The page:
There was a lot of debate over what Android 5.0 would be called. A lot of names were suspected like Lemon Meringue Pie, Liquorice etc. But in the end, the adorable Lollipop won.
We were first shown a sneak peak of what Lollipop would be during I/O ’14 and a rather bumpy developer preview. Lollipop is poised to have a new design dubbed “Material” design — inspired by paper and natural light. The aesthetic is meant to look both flat and 3D.
Lollipop is a vast improvement over Kitkat and fixes a lot of annoyances with Kitkat. While there are over 5000 new APIs and a lot of new features, we’re gonna go over a few features here:
Google defines Material design as “Realistic natural motion, realistic lighting and shadows, and familiar visual elements make it easier to navigate your device”. Material design is based a philosophy that every animation has to originate from somewhere. Any element on the screen doesn’t appear out of nowhere but originates from the screen. The resultant is a colorful mix of two and three dimensional elements.
Overall the design is a lot more clean and beautiful. They’ve also introduced a new improved form of the Roboto font.
The new visuals aren’t just limited to colors and UI elements, Google has gone so far as to change the icons, and add much smoother animations and features, all of which create a consistent interface.
You can pin apps by enabling it in the security menu. This makes a small pin icon appear at the bottom of each card in the recent apps screen. To lock the phone to a single app, simply open it, then hit the multitasking button, press the pin at the bottom, then your phone asks for confirmation. If you’ve got a PIN or pattern lock, you can also select the option here to require that code to leave pinned mode.
This feature is useful if you want to lend someone your phone but don’t want them to fiddle around with the other stuff on your phone. However the issue is that the person could actually get out of the pinned app because the system displays instructions on how to unpin the page and access the rest of the phone by pressing the new and back buttons simultaneously, which defeats the point of the feature.
Multiple User profiles
A feature initially introduced in Jelly Bean but was later removed in Kitkat. Finally Google added Multiple user profiles in Lollipop. The setup can be done quite simply right from the Quick Settings menu. You can add a guest or a new user. You can also switch users from the Quick Settings.
This is a great feature if you use your phone in many different settings, like work or private life, or if children or siblings use the same phone. Each user profile’s space can be configured individually.
Battery Saving and Project Volta
When Lollipop’s new power saving mode ”Battery Saver” is activated, the navigation and status bar changes to orange instead of changing according to the app. This new feature takes a bit of getting used to as the colors are kept this way throughout the entire UI, it seems to be the system’s way of informing the user that a limited amount of resources are currently being used.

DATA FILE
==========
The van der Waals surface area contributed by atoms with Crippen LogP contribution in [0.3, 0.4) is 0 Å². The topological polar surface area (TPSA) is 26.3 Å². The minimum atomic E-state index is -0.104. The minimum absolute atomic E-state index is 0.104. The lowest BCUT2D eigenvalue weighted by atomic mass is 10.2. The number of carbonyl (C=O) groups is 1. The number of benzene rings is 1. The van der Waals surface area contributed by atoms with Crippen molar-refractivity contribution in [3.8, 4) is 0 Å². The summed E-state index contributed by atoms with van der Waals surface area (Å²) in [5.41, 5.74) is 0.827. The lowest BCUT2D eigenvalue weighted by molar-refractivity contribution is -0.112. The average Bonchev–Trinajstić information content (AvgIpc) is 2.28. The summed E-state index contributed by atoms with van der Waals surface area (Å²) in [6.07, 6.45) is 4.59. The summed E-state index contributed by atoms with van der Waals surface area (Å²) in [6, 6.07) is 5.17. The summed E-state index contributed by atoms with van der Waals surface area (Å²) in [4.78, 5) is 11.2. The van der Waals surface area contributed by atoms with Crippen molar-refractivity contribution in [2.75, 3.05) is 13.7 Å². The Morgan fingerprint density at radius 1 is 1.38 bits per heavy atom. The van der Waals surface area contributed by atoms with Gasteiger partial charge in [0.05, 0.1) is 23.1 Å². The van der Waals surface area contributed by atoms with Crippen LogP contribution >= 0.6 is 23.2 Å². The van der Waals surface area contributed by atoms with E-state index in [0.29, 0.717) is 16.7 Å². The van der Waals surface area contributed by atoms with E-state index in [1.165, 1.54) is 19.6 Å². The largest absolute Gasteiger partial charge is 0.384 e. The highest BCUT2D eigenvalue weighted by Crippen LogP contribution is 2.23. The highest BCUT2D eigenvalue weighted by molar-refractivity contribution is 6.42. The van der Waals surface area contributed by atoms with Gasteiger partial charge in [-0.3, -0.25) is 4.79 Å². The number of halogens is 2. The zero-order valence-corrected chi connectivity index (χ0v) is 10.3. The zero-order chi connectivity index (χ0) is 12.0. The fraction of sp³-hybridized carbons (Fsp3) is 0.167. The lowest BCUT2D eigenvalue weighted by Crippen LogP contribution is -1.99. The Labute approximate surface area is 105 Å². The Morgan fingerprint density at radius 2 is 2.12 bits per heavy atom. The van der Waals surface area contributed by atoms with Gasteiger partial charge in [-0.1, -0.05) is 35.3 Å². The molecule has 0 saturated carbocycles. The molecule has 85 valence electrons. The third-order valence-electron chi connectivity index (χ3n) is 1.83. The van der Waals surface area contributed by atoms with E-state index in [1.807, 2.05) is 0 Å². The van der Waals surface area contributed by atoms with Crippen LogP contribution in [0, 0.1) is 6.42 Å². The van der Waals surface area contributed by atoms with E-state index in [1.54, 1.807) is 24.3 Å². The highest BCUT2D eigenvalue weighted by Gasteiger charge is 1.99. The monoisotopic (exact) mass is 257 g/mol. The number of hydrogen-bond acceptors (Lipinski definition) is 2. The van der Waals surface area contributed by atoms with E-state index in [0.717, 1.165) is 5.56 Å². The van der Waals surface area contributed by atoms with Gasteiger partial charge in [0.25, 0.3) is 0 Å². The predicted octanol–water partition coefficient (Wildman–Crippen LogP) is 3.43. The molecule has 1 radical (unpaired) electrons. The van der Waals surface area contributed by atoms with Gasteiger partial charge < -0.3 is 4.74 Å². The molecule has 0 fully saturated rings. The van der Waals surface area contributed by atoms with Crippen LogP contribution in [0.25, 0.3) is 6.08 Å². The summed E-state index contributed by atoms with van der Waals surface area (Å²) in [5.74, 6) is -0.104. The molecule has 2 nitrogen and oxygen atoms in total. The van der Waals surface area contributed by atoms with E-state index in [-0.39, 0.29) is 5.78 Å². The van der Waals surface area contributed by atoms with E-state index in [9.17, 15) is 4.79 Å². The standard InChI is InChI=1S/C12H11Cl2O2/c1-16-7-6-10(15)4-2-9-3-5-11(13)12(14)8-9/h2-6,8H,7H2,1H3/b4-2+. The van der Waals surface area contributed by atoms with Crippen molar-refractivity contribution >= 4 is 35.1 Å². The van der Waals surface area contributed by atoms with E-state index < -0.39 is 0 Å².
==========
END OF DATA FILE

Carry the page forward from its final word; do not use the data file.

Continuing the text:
Google’s Project Volta contains a bunch of tweaks and enhancements to Android to improve Battery life. It includes a more accurate way to measure which app uses how much battery and makes applications use less battery.
Lollipop introduces new ways to control when and how you receive messages. The notification panel is merged with the lockscreen. And now you can view your notifications on the lockscreen. Lollipop will also learn from your actions, working out what you look at and interact with more often to prioritize that notification.
Another big change is heads-up notifications i.e, whenever you get a notification it shows a small non-intrusive popup that goes away in a small interval of time.
Improvements to PERFORMANCE
Lollipop is a big improvement over Kitkat in terms of performance. Lollipop uses the ART runtime instead of the older Dalvik runtime.
Google claims ART brings a 4x performance improvement over Dalvik. While Dalvik compiles apps during runtime, ART compiles apps when they are installed. This results in a huge performance boost but might increase app size,
The biggest benefit to users comes that this won’t require apps to be readjusted in order to benefit, instead all apps with benefit from ART right away. ART is also more memory efficient than Dalvik meaning that apps that are running in the background will benefit from megabytes of saved data. ART is also 64-bit compatible allowing Android L to benefit from the larger number registers, cross platform support and the increased RAM support that 64-bit architecture supports.
With Lollipop getting released on Nexus devices on November 3rd we’re excited to see how it holds up in practice.